I shot a quick photo in TTL of Collins’ face, then switched to manual on my Profoto Air Remote trigger to lock in the settings. I then bumped up the exposure of the rear light by two stops and the key light by a half of a stop to get to look I wanted.

The strobed photo, compared to the non-strobe photo, was much cleaner and pleasing to look at. This is definitely a magazine-style portrait. Maybe not what readers would expect from a newspaper. I like it, and am glad I took the time to shoot it.

My key take away here is to use the ambient and bright sun to your advantage. Try  to balance all your light sources to get the dramatic look you need.

Settings: Nikon D850 17-35mm Nikon lens; 1/250th of a sec. shutter; f/5 at ISO 125; White balance: 5200 Kelvin


Background light adds depth, drama to portrait of quarterback

University of Idaho quarterback Matt Linehan poses for a portrait in the Kibbie Dome, Aug 23, 2017. Colin Mulvany/The Spokesman-Review

As part of our annual football preview special section, I was assigned to shoot portraits of  local quarterbacks. I brought out my big guns for the shoot, two Profoto wireless B1s and a B2 location kit to light my subjects on their school’s football fields. At the University of Idaho Kibbie Dome, I faced a different lighting challenge in that I was shooting inside a medium-sized domed stadium. The other portraits I had been taking were all shot outside at dusk. Now I had stadium TV lights filling the space with bright tungsten (warm color) ambient.

Arriving a half hour before the shoot, my assistant Liz helped me set up my lights. In the far end zone I noticed a large Vandals team logo on the wall. During my test shoot using Liz as a stand in,  I found the wall went dark and muddy.

One of the great features of Profoto wireless strobes is that you can put them anywhere– up to 800-1000 feet away and trigger them right from your camera.

profoto_100793_ocf_magnum_reflector_1335545I placed a B1 with a magnum reflector at about the 15-yard line and pointed it at the wall logo. After shooting a frame using TTL on my Air Remote trigger, I switched to manual setting and balanced my key and edge lights to be about a stop higher than the background. I found the white wall with black letters needed some color, so I added a 1/2 CTO gel (color temperature orange) to the magnum background light.  This was an important step in that I was able to use this yellow light to make a better picture a few minutes later.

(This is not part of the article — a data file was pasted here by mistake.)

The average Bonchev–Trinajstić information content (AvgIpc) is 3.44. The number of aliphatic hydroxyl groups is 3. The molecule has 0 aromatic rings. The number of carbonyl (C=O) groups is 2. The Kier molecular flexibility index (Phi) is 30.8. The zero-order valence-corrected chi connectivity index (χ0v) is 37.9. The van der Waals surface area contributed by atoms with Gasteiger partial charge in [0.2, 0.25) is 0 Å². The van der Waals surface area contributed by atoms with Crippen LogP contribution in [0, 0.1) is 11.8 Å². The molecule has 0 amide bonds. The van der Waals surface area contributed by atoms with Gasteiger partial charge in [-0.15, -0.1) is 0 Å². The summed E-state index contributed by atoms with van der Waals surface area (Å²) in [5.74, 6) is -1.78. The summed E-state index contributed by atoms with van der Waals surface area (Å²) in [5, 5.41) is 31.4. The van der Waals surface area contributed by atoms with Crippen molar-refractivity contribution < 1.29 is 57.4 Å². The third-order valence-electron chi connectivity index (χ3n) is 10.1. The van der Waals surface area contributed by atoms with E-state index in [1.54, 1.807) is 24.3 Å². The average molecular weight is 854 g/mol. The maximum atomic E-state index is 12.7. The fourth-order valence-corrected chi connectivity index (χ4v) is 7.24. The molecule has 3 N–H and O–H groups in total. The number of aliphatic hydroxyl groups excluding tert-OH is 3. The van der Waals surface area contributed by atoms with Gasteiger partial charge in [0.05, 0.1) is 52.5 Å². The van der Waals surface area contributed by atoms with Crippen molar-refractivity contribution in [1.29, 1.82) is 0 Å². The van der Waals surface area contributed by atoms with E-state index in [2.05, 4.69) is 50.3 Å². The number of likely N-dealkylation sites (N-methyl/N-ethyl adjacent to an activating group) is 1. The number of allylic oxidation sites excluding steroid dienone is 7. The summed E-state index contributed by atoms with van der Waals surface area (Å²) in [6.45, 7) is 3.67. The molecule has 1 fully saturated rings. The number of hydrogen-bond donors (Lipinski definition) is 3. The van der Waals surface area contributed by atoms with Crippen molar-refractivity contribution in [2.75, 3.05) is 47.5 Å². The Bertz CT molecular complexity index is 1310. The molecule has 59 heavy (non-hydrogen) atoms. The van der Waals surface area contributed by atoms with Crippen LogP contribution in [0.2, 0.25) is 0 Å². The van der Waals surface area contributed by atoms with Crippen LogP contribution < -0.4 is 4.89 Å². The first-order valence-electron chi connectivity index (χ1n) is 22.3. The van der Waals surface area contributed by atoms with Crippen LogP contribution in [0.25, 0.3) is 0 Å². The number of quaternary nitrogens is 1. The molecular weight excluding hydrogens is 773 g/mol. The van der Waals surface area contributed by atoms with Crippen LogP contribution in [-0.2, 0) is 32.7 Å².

In next shot, I had Liz bring the background yellow-gelled light just so the reflector peaked into frame from camera left. When fired, it created a warm streak of light that looked like the setting sun. It added something special into the photo that I wasn’t expecting. I kept the other lights the same. A two-foot octabox as my key light and two edge lights (the Profoto B2’s ) to add of kick.


Things I learned:

Again, give yourself time to set up and test your lighting so when your subject arrives you are ready to go.

Don’t be afraid to experiment as you are setting up. This was the first time I had used the   Magnum reflector and I’m glad I put it to use. Gel are also a great way to give your portraits a fresh look. Think out what colors work best with your subject. I chose a yellow color because it worked with the black and gold of the Vandal’s team colors.

Balancing the background light in TTL didn’t give me the look I needed. It wanted to balance all the strobes the same, making the background too light. By switching to manual on the air remote it allowed me to dial in the exposure to my liking.


Going wireless took some time



My adventure with speedlights–the Nikon variety, was always a mixed bag of hurt. At my newspaper, whenever we received a new updated digital camera model, we would always get a new strobe as part of the package. I had them all: the Nikon SB-24, 26, 28 and 800. The early model SB-24 and SB-26 used with the Nikon D1 and D1h models were inconsistent at best. But we needed them because the low light capability the Nikon’s first mainstream digital pro camera, the D1,  was barely useable over ISO 400.

I would slide my strobe onto the camera hotshoe and leave it there for indoor assignments. I would almost alway try and bounce the light off a ceiling( I hated the look of direct strobe) and call it good.  My on-camera flash photos kind of sucked during this time period. It wasn’t until I received the Nikon SB-800 and with an off-camera TTL cable, that I enjoyed lighting my assignments again.